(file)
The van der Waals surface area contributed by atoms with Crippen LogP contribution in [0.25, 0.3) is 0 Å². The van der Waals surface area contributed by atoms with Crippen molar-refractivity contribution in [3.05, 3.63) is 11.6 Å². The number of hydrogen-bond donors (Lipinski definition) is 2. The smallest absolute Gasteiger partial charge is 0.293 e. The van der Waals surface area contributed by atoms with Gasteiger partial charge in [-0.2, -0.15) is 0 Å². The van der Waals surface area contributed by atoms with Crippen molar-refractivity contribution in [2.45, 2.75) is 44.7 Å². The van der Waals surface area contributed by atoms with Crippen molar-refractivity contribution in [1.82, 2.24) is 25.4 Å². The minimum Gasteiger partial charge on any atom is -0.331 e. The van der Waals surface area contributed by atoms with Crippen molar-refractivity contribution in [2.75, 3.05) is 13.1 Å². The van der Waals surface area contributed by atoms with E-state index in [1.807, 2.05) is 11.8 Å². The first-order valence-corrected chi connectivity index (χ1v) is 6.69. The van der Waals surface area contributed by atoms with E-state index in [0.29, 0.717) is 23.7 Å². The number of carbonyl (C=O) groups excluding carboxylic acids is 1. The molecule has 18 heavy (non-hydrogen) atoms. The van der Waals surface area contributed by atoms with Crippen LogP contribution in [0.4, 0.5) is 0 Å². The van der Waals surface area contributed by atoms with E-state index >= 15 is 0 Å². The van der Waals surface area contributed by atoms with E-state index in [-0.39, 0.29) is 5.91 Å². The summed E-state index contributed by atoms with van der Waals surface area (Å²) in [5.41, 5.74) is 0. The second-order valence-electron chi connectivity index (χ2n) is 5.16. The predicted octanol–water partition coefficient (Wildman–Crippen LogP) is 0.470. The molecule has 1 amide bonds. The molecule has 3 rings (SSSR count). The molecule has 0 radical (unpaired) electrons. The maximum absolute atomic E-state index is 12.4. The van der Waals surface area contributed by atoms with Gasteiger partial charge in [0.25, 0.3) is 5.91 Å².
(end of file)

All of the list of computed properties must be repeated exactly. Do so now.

The van der Waals surface area contributed by atoms with Crippen LogP contribution in [0.25, 0.3) is 0 Å². The van der Waals surface area contributed by atoms with Crippen molar-refractivity contribution in [3.05, 3.63) is 11.6 Å². The number of hydrogen-bond donors (Lipinski definition) is 2. The smallest absolute Gasteiger partial charge is 0.293 e. The van der Waals surface area contributed by atoms with Gasteiger partial charge in [-0.2, -0.15) is 0 Å². The van der Waals surface area contributed by atoms with Crippen molar-refractivity contribution in [2.45, 2.75) is 44.7 Å². The van der Waals surface area contributed by atoms with Crippen molar-refractivity contribution in [1.82, 2.24) is 25.4 Å². The minimum Gasteiger partial charge on any atom is -0.331 e. The van der Waals surface area contributed by atoms with Crippen molar-refractivity contribution in [2.75, 3.05) is 13.1 Å². The van der Waals surface area contributed by atoms with E-state index in [1.807, 2.05) is 11.8 Å². The first-order valence-corrected chi connectivity index (χ1v) is 6.69. The van der Waals surface area contributed by atoms with E-state index in [0.29, 0.717) is 23.7 Å². The number of carbonyl (C=O) groups excluding carboxylic acids is 1. The molecule has 18 heavy (non-hydrogen) atoms. The van der Waals surface area contributed by atoms with Crippen LogP contribution in [0.4, 0.5) is 0 Å². The van der Waals surface area contributed by atoms with E-state index >= 15 is 0 Å². The van der Waals surface area contributed by atoms with E-state index in [-0.39, 0.29) is 5.91 Å². The summed E-state index contributed by atoms with van der Waals surface area (Å²) in [5.41, 5.74) is 0. The second-order valence-electron chi connectivity index (χ2n) is 5.16. The predicted octanol–water partition coefficient (Wildman–Crippen LogP) is 0.470. The molecule has 1 amide bonds. The molecule has 3 rings (SSSR count). The molecule has 0 radical (unpaired) electrons. The maximum absolute atomic E-state index is 12.4. The van der Waals surface area contributed by atoms with Gasteiger partial charge in [0.25, 0.3) is 5.91 Å².